• The marine technology sector – with a range of projects in the fields of offshore, aquaculture, ocean research, CCS/CCU and digitalisation projects around oceans and waters – stands out in the first two years of the funding period with a share of 55%. The diversity of themes, the numerous opportunities for sector participation, as well as additional funding from the mission ”Restore our Ocean and Waters”, all contribute to the size of the grants.
  • Around one fifth of the funds in the maritime sector were allocated to the guidelines and policy segment. Establishing the political framework for the use of funding is fundamental, especially at the beginning of new funding periods. For technical innovations and measures to have a sustainable and targeted impact, a political framework must be firmly established and social awareness must be created. In addition, the disbursed funding supports national and regional initiatives that promote the green transformation of the maritime sector. These projects contribute to the implementation of the ambitious goals of the European Green Deal on a structural, systemic and societal level. This aspect is laid down in binding form in the key orientations of the Strategic Plan 2021-2024[1].


  • Additional funds were used for European partnerships within Horizon Europe. These are initiatives in which the EU supports the implementation of research and innovation activities in cooperation with private and/or public partners. The focus is on the EU’s strategic goals, which include achieving a climate-neutral, green, fair and social Europe, as well as fostering a resilient and competitive industry. There are various forms of partnership that share the vision of representing a broad range of stakeholders and the entire value chain across different countries. One example is the Clean Energy Transition Partnership (CETP), a co-funded partnership in Horizon Europe, which has a German project partner as a National Contact Point for the Climate, Energy and Mobility cluster, and which funds projects in the field of green energy technologies. Another example is the co-programmed partnership[2] in Horizon Europe with ZEWT.


The Waterborne Technology Platform (TP)

Waterborne TP is an industry-oriented platform that facilitates dialogue between maritime stakeholders (classification societies, shipbuilders, shipowners, supply industry, infrastructure & maritime service providers, universities, research institutions), the EU and EU Member States.

In cooperation with the European Union, the Waterborne TP technology platform (of which the German Maritime Centre is a member) develops calls for proposals in the Horizon Europe cluster ”Climate, Energy and Mobility” specifically for the maritime sector. The aim of the partnership is to develop technologies for all major ship types and services so that the sector can become emission-free by 2050. This includes decarbonisation technologies; the elimination of additional emissions and pollutants; economically viable and competitive approaches to strengthen environmentally friendly technologies; the development of regulations, norms and standards at national and international levels; and the promotion of employment in Europe. The partnership between ZEWT and the European Commission allows for the targeted allocation of funding for innovations on the path to a zero-emission maritime sector – which, the evaluation shows, is being embraced by the sector.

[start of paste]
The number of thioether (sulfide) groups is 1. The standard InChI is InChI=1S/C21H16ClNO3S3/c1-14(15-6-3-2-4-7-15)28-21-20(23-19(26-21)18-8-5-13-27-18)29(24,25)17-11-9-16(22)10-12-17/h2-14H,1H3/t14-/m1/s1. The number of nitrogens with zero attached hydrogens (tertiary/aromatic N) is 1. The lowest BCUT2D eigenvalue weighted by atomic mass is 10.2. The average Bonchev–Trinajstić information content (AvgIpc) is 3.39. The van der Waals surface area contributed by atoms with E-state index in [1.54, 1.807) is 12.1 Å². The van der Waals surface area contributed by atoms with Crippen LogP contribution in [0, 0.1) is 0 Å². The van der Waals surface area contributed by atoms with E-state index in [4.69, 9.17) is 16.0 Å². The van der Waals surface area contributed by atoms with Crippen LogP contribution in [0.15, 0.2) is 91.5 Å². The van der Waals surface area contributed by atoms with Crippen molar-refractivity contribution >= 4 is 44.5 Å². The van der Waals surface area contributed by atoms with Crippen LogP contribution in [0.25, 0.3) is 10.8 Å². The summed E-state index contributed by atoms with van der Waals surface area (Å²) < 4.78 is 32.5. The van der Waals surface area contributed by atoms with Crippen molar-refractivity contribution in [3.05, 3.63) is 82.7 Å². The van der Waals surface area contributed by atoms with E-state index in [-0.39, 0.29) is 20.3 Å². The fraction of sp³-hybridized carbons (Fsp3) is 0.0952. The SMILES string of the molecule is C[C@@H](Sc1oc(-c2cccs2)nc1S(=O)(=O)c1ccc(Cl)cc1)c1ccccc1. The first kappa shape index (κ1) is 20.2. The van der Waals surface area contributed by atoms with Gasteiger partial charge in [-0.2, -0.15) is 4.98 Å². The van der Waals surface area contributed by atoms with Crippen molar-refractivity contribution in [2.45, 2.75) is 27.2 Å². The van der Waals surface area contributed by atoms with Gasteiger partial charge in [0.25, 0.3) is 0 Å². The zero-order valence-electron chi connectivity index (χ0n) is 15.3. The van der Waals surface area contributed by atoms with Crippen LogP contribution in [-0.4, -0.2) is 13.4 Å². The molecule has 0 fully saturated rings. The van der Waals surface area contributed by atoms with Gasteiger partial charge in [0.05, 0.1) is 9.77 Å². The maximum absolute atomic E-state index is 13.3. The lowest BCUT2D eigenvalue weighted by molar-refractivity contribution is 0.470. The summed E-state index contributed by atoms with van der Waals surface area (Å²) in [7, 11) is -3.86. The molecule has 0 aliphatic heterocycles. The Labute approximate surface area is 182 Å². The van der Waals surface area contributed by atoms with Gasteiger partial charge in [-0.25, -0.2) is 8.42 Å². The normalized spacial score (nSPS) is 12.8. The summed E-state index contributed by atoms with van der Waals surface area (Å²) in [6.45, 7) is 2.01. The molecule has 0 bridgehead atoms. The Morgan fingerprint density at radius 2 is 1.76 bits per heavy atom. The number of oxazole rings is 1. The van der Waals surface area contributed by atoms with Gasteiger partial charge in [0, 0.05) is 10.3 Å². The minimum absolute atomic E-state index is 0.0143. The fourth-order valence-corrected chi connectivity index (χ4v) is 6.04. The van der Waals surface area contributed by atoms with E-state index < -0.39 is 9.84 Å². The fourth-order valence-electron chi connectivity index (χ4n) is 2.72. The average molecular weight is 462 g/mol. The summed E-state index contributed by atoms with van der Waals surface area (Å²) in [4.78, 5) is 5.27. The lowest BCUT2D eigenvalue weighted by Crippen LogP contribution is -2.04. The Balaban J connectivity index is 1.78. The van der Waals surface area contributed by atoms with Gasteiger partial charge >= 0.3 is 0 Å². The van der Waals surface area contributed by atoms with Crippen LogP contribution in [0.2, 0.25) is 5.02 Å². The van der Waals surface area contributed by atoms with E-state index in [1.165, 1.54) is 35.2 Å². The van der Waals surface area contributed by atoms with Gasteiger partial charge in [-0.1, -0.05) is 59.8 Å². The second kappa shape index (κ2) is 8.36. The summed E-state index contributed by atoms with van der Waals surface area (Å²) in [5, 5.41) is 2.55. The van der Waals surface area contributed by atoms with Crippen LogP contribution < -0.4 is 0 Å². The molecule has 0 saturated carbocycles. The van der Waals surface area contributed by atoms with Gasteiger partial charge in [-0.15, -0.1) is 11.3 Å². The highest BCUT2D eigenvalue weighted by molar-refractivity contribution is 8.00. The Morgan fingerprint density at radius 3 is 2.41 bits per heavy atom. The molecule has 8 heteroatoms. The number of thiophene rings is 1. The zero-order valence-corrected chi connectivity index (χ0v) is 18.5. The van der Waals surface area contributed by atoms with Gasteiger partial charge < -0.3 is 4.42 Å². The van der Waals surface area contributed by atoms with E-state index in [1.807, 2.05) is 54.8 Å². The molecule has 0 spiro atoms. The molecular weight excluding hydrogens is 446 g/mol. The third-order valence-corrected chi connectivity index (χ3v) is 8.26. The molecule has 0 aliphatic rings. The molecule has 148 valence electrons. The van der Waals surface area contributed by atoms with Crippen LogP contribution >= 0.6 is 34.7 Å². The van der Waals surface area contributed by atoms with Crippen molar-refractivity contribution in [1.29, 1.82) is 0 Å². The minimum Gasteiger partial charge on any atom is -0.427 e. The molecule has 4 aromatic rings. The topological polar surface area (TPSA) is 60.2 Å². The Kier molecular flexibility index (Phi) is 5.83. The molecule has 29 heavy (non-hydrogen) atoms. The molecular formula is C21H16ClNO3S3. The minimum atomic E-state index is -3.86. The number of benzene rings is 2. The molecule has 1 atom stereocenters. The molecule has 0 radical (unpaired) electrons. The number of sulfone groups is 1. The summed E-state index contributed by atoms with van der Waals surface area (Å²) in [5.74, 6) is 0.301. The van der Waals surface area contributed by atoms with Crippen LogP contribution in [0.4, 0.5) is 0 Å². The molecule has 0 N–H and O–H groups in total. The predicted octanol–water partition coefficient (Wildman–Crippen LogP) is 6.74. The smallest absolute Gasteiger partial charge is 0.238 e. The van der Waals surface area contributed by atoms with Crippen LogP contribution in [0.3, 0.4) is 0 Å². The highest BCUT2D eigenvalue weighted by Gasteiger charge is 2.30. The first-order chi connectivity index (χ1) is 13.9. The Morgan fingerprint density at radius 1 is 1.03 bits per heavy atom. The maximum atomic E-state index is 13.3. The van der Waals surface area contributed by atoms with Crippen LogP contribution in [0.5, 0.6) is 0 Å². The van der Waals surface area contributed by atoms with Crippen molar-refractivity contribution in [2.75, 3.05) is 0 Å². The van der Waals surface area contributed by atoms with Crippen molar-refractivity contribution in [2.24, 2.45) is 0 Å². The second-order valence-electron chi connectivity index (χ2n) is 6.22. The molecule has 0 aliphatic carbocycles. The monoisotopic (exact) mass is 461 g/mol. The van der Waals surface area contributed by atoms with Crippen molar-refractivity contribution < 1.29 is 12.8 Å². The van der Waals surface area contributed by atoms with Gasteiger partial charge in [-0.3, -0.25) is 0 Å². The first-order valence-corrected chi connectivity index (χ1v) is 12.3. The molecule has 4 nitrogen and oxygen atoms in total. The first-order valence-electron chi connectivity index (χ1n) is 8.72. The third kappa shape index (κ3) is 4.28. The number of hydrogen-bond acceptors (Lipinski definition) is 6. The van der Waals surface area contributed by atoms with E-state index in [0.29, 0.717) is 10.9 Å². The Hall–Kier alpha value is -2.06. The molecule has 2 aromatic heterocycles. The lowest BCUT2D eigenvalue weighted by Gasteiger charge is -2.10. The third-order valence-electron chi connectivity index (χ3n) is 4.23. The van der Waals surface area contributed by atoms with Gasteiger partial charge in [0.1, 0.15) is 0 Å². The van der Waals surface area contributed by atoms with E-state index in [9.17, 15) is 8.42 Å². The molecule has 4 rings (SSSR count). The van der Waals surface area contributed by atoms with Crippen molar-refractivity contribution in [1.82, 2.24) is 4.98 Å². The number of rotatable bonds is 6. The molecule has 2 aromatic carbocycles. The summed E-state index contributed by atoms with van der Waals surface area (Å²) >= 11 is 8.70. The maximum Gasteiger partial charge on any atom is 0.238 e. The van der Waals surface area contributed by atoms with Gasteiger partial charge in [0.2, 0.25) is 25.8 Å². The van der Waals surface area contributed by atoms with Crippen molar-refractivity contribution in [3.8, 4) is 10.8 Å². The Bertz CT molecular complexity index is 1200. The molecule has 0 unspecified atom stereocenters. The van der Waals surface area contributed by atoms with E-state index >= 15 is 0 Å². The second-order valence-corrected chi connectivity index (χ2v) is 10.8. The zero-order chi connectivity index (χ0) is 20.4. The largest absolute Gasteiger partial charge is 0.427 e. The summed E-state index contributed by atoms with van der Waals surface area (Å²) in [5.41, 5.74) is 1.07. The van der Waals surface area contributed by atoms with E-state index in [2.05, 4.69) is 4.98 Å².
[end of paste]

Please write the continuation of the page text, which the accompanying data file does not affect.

Within the framework of the ZEWT partnership, twelve calls for proposals (2021: eight; 2022: four) with a funding volume of 167.5 million euros were launched in the first funding period of Horizon Europe, which the German Maritime Centre helped to shape in terms of content. A total of 26 projects were funded (2021: 14; 2022: 12); including 14 projects with German participation (2021: eight; 2022: six).

[1] European Commission, Horizon Europe Strategic Plan (2021-2024), Brüssel 2021, S. 14 ff.; [2]

The findings are based on an analysis of funded projects with a maritime orientation using a mixed-methods approach with an explanatory/embedded design. Quantitative data was gathered from the European Commission’s CORDIS database and the public pages of relevant stakeholders and projects. This data was then analysed using statistical techniques. In a second step, the data underwent qualitative interpretation and the results were discussed and assessed within the German Maritime Centre. The results provide an overview of the maritime sectors and stakeholders that have received funding from Horizon Europe, as well as the nationwide distribution of funds. The cut-off date for these results is 1 February 2023.